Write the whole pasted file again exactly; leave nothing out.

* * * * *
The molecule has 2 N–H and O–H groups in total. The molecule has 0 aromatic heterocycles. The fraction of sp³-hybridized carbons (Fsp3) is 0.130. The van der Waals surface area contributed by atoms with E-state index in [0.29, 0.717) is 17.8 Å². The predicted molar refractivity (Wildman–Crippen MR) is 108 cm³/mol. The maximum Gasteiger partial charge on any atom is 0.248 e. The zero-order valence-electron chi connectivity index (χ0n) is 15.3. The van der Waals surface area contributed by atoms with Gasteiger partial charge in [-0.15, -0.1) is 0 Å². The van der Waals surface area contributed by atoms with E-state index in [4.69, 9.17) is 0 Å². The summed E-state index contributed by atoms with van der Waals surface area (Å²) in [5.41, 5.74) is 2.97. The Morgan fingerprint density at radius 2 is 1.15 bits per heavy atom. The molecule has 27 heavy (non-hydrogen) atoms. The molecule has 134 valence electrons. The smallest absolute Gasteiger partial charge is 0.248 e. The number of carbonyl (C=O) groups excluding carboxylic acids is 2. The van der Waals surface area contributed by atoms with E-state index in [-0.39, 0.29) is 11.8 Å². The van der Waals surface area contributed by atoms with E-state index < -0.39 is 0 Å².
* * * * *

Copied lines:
The molecule has 2 N–H and O–H groups in total. The molecule has 0 aromatic heterocycles. The fraction of sp³-hybridized carbons (Fsp3) is 0.130. The van der Waals surface area contributed by atoms with E-state index in [0.29, 0.717) is 17.8 Å². The predicted molar refractivity (Wildman–Crippen MR) is 108 cm³/mol. The maximum Gasteiger partial charge on any atom is 0.248 e. The zero-order valence-electron chi connectivity index (χ0n) is 15.3. The van der Waals surface area contributed by atoms with Gasteiger partial charge in [-0.15, -0.1) is 0 Å². The van der Waals surface area contributed by atoms with E-state index in [4.69, 9.17) is 0 Å². The summed E-state index contributed by atoms with van der Waals surface area (Å²) in [5.41, 5.74) is 2.97. The Morgan fingerprint density at radius 2 is 1.15 bits per heavy atom. The molecule has 27 heavy (non-hydrogen) atoms. The molecule has 134 valence electrons. The smallest absolute Gasteiger partial charge is 0.248 e. The number of carbonyl (C=O) groups excluding carboxylic acids is 2. The van der Waals surface area contributed by atoms with E-state index in [-0.39, 0.29) is 11.8 Å². The van der Waals surface area contributed by atoms with E-state index < -0.39 is 0 Å².